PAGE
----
Reputation: Chameleons can change colour to blend in with their surroundings.

Reality: Sometimes, but changing colour is much more often about sex. They also have cool eyes and fast tongues. One chameleon even spends more time inside the egg than out of it.

Everyone knows chameleons can change colour, but why do they do it? Suppose you were given these three options: (a) to blend in with their surroundings, (b) to get a mate, or (c) to impress humans.

For most chameleons, changing colour is all about obtaining a mate

I think most people would instinctively lump for the camouflage option. But the real answer is (b).

It's not a hard-and-fast rule: there is some evidence that the colourful antics of chameleons can be a disguise. For instance, the dwarf chameleon Bradypodion taeniabronchum seems to match its surroundings more closely when confronted with a predator with better colour vision.

For most chameleons, however, changing colour is all about obtaining a mate. 

In their natural environment, most chameleons blend in with their surroundings pretty well, says ecologist Kristopher Karsten of California Lutheran University in Thousand Oaks.

A chameleon in the midst of a colour change probably isn't so much acting shifty as it is sexually aroused

So when they change colour, they tend to make themselves more conspicuous. "They get away from the cryptic," says Karsten.

Competing males will often battle it out with a colour-change face-off. Both males and females will try to impress with a dermal flush.

So when we use the word "chameleon" to describe people who are a bit fickle or changeable, we are getting it wrong. A chameleon in the midst of a colour change probably isn't so much acting shifty as it is sexually aroused.

The colour-change process doesn't work the way you might expect it to either.

Most of us would assume it is achieved by some kind of dyes or pigments. But a study published in March 2015 suggests that the chromatic shenanigans have nothing to do with chemistry at all.

The chameleons were able to split their gaze, each eye independently tracking a different blob

Instead, it turns out there are two superimposed layers of nanocrystals embedded within the chameleon's cells. By altering the positions of these crystals, the chameleon can reflect different shades of colour.

It's not just about how chameleons look. They are also unusually good at using their eyes.

In a neat study published in July 2015, zoologists presented chameleons with two animated objects that buzzed around a computer screen. The chameleons were able to split their gaze, each eye independently tracking a different blob.

Eventually, the reptiles seemed to make a choice, both eyes locking onto the same target. By switching to stereoscopic vision, they could do a better job of judging how away the objects were – and thus how far to shoot out their tongues.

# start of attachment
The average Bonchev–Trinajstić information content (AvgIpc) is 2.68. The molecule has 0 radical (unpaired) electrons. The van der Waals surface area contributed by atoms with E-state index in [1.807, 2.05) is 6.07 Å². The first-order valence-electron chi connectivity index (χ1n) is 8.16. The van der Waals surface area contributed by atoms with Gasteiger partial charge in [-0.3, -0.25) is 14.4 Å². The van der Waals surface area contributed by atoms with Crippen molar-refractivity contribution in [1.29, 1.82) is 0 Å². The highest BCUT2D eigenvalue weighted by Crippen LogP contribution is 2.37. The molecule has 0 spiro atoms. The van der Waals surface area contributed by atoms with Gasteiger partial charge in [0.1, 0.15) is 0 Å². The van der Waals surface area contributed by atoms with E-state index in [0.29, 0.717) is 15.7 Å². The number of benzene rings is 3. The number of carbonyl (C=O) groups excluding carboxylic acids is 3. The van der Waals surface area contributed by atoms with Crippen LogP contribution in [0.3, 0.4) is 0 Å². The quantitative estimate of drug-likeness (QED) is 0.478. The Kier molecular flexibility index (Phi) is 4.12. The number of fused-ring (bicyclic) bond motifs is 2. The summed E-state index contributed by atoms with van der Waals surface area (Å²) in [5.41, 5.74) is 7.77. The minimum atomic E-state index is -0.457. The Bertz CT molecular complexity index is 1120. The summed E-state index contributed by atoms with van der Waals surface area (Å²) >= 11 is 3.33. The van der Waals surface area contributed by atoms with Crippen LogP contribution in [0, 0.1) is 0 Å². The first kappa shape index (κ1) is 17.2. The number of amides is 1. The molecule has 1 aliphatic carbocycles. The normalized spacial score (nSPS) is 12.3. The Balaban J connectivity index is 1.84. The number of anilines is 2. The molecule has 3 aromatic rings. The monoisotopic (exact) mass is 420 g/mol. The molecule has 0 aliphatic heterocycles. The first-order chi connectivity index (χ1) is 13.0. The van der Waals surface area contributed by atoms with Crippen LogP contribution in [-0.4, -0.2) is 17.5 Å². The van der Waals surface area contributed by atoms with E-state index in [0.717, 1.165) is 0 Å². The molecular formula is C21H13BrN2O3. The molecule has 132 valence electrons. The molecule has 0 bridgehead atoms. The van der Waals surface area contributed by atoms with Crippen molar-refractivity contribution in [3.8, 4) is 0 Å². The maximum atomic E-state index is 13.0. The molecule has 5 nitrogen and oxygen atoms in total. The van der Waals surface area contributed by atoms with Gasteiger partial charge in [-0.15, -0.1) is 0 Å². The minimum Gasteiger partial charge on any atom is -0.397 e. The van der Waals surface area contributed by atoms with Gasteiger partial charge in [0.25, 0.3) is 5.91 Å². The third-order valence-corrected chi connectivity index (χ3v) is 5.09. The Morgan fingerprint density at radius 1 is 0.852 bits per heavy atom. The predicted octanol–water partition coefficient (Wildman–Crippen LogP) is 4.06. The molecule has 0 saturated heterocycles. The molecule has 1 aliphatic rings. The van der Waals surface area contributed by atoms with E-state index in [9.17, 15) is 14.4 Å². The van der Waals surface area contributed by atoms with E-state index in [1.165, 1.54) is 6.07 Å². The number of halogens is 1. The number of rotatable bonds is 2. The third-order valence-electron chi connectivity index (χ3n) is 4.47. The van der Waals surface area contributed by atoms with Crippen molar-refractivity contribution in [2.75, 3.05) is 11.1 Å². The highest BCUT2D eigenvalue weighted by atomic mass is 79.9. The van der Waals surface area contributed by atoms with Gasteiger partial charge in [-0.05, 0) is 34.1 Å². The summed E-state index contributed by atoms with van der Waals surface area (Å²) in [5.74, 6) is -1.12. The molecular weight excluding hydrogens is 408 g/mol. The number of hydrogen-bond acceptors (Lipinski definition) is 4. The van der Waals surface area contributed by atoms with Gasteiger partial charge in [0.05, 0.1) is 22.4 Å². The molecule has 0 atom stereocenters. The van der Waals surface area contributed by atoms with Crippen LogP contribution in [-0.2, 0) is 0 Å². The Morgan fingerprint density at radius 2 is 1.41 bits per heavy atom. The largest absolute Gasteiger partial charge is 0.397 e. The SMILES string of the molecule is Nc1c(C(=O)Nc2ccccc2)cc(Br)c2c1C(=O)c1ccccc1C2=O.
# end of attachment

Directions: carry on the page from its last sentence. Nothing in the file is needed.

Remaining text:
Talking of tongues, a chameleon's tongue is as worthy of celebration as its polychromatic skin.

There is a lot that we still don't know about chameleons

A 2004 study used slow-motion footage to show that a chameleon tongue is fired by an ingenious elastic catapult-like mechanism.

The researchers found that the tongue of a giant one-horned chameleon reached a top speed of 6 m/s. At that rate, it would slam into a prey item 1.5 body lengths away in less than a tenth of a second.

All that said, there is a lot that we still don't know about chameleons.

At the latest count published in 2015, taxonomists recognized more than 200 species. Around half of these live in Madagascar.

I could find adults but very few of them, and I couldn't find any juveniles

That includes the world's smallest chameleon, Brookesia micra, which was discovered in 2012 on a tiny island called Nosy Hara – the same island, incidentally, where a new population of dwarf lemurs was recently found. Males of B. micra appear to be less than 1.6 cm from snout to anus.

Other chameleons have evolved distinctly weird lifestyles, as Karsten discovered during his PhD.

During his first field season in western Madagascar in 2003, he struggled to get data on one species: Labord's chameleon (Furcifer labordi).

"I could find adults but very few of them, and I couldn't find any juveniles or any smaller chameleons," says Karsten. "I can't tell you how depressed I was. I felt like such a failure."

So in his second year, Karsten went out to Madagascar a little earlier.

"I found a lot more of them but they were a lot smaller," he says. That gave him an idea: "Maybe they are an annual species."

It spends more of the year as an egg than hatched out

Labord's chameleon, it turns out, has one of the shortest life cycles of any land-dwelling backboned animal.

Eggs are laid around February and sit out the next eight months in a state of suspended development. When the rains come, around October, the hatchlings emerge, mature in a couple of months, reproduce and then die.

"It spends more of the year as an egg than hatched out," says Karsten. That sort of thing is common in insects, which often spend months as a larva or caterpillar then have a brief adulthood, but among backboned animals it is bizarre.